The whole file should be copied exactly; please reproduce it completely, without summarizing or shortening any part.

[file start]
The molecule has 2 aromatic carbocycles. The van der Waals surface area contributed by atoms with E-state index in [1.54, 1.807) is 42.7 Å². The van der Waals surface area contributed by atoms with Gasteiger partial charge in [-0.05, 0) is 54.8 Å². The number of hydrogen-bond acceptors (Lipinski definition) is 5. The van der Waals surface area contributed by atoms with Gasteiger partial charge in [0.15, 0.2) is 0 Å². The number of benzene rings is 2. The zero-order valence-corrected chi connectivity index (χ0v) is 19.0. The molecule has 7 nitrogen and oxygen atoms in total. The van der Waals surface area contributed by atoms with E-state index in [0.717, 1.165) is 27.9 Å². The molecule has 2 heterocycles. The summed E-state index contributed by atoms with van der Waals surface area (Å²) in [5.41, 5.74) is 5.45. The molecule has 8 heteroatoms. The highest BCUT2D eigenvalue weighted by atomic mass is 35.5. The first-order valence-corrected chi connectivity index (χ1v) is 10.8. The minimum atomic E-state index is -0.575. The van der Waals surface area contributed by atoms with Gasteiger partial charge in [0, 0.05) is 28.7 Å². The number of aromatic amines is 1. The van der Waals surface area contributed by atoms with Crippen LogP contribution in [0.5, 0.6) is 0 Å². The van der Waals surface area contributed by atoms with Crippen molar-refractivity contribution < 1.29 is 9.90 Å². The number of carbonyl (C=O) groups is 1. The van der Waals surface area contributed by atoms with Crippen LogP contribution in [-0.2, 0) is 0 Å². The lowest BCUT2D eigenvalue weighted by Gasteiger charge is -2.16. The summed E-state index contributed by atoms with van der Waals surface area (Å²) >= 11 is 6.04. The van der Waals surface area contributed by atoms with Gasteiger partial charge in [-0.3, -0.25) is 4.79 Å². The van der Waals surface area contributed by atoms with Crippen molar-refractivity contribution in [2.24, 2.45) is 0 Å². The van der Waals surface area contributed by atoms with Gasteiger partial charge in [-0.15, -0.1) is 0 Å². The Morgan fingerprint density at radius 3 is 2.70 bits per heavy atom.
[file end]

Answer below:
The molecule has 2 aromatic carbocycles. The van der Waals surface area contributed by atoms with E-state index in [1.54, 1.807) is 42.7 Å². The van der Waals surface area contributed by atoms with Gasteiger partial charge in [-0.05, 0) is 54.8 Å². The number of hydrogen-bond acceptors (Lipinski definition) is 5. The van der Waals surface area contributed by atoms with Gasteiger partial charge in [0.15, 0.2) is 0 Å². The number of benzene rings is 2. The zero-order valence-corrected chi connectivity index (χ0v) is 19.0. The molecule has 7 nitrogen and oxygen atoms in total. The van der Waals surface area contributed by atoms with E-state index in [0.717, 1.165) is 27.9 Å². The molecule has 2 heterocycles. The summed E-state index contributed by atoms with van der Waals surface area (Å²) in [5.41, 5.74) is 5.45. The molecule has 8 heteroatoms. The highest BCUT2D eigenvalue weighted by atomic mass is 35.5. The first-order valence-corrected chi connectivity index (χ1v) is 10.8. The minimum atomic E-state index is -0.575. The van der Waals surface area contributed by atoms with Gasteiger partial charge in [0, 0.05) is 28.7 Å². The number of aromatic amines is 1. The van der Waals surface area contributed by atoms with Crippen LogP contribution in [0.5, 0.6) is 0 Å². The van der Waals surface area contributed by atoms with Crippen molar-refractivity contribution < 1.29 is 9.90 Å². The number of carbonyl (C=O) groups is 1. The van der Waals surface area contributed by atoms with Crippen LogP contribution in [-0.2, 0) is 0 Å². The lowest BCUT2D eigenvalue weighted by Gasteiger charge is -2.16. The summed E-state index contributed by atoms with van der Waals surface area (Å²) >= 11 is 6.04. The van der Waals surface area contributed by atoms with Gasteiger partial charge in [-0.3, -0.25) is 4.79 Å². The van der Waals surface area contributed by atoms with Crippen molar-refractivity contribution in [2.24, 2.45) is 0 Å². The van der Waals surface area contributed by atoms with Gasteiger partial charge in [-0.15, -0.1) is 0 Å². The Morgan fingerprint density at radius 3 is 2.70 bits per heavy atom.